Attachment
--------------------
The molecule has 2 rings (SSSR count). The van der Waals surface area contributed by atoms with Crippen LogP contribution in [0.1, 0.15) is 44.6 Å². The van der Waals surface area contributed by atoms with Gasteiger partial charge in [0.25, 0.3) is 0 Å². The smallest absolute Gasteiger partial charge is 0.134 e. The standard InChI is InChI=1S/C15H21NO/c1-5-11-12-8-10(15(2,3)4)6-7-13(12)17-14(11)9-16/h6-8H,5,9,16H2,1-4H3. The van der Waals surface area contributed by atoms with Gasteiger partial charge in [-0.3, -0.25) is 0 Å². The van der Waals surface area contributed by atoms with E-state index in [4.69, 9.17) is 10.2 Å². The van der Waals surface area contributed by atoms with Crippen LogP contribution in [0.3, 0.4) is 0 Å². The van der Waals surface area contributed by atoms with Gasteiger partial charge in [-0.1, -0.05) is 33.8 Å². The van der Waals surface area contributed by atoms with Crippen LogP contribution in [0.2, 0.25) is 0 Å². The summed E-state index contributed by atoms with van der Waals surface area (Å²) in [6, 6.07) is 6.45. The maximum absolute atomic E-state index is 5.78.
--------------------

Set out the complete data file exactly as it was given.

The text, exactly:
The molecule has 2 rings (SSSR count). The van der Waals surface area contributed by atoms with Crippen LogP contribution in [0.1, 0.15) is 44.6 Å². The van der Waals surface area contributed by atoms with Gasteiger partial charge in [0.25, 0.3) is 0 Å². The smallest absolute Gasteiger partial charge is 0.134 e. The standard InChI is InChI=1S/C15H21NO/c1-5-11-12-8-10(15(2,3)4)6-7-13(12)17-14(11)9-16/h6-8H,5,9,16H2,1-4H3. The van der Waals surface area contributed by atoms with Gasteiger partial charge in [-0.3, -0.25) is 0 Å². The van der Waals surface area contributed by atoms with E-state index in [4.69, 9.17) is 10.2 Å². The van der Waals surface area contributed by atoms with Crippen LogP contribution in [0.3, 0.4) is 0 Å². The van der Waals surface area contributed by atoms with Gasteiger partial charge in [-0.1, -0.05) is 33.8 Å². The van der Waals surface area contributed by atoms with Crippen LogP contribution in [0.2, 0.25) is 0 Å². The summed E-state index contributed by atoms with van der Waals surface area (Å²) in [6, 6.07) is 6.45. The maximum absolute atomic E-state index is 5.78.